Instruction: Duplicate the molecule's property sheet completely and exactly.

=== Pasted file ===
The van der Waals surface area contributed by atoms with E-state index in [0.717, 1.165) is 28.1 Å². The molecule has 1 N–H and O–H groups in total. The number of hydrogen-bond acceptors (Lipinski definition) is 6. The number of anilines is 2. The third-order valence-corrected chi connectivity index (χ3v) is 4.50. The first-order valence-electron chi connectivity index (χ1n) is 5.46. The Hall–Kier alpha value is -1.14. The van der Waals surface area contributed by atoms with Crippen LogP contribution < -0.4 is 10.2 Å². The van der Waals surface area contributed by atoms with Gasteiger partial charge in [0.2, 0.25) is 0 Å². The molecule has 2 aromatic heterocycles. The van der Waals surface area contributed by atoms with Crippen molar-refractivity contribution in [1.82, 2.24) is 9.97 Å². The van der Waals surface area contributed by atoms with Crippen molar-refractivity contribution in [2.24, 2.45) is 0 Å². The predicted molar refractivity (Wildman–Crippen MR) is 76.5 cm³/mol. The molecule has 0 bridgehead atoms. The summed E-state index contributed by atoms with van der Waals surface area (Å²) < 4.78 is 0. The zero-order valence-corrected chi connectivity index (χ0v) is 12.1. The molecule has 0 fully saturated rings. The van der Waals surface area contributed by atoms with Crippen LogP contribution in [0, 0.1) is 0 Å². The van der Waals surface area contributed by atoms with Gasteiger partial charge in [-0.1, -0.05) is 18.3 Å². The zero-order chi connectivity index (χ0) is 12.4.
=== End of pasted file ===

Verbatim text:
The van der Waals surface area contributed by atoms with E-state index in [0.717, 1.165) is 28.1 Å². The molecule has 1 N–H and O–H groups in total. The number of hydrogen-bond acceptors (Lipinski definition) is 6. The number of anilines is 2. The third-order valence-corrected chi connectivity index (χ3v) is 4.50. The first-order valence-electron chi connectivity index (χ1n) is 5.46. The Hall–Kier alpha value is -1.14. The van der Waals surface area contributed by atoms with Crippen LogP contribution < -0.4 is 10.2 Å². The van der Waals surface area contributed by atoms with Gasteiger partial charge in [0.2, 0.25) is 0 Å². The molecule has 2 aromatic heterocycles. The van der Waals surface area contributed by atoms with Crippen molar-refractivity contribution in [1.82, 2.24) is 9.97 Å². The van der Waals surface area contributed by atoms with Crippen molar-refractivity contribution in [2.24, 2.45) is 0 Å². The predicted molar refractivity (Wildman–Crippen MR) is 76.5 cm³/mol. The molecule has 0 bridgehead atoms. The summed E-state index contributed by atoms with van der Waals surface area (Å²) < 4.78 is 0. The zero-order valence-corrected chi connectivity index (χ0v) is 12.1. The molecule has 0 fully saturated rings. The van der Waals surface area contributed by atoms with Crippen LogP contribution in [0, 0.1) is 0 Å². The van der Waals surface area contributed by atoms with Gasteiger partial charge in [-0.1, -0.05) is 18.3 Å². The zero-order chi connectivity index (χ0) is 12.4.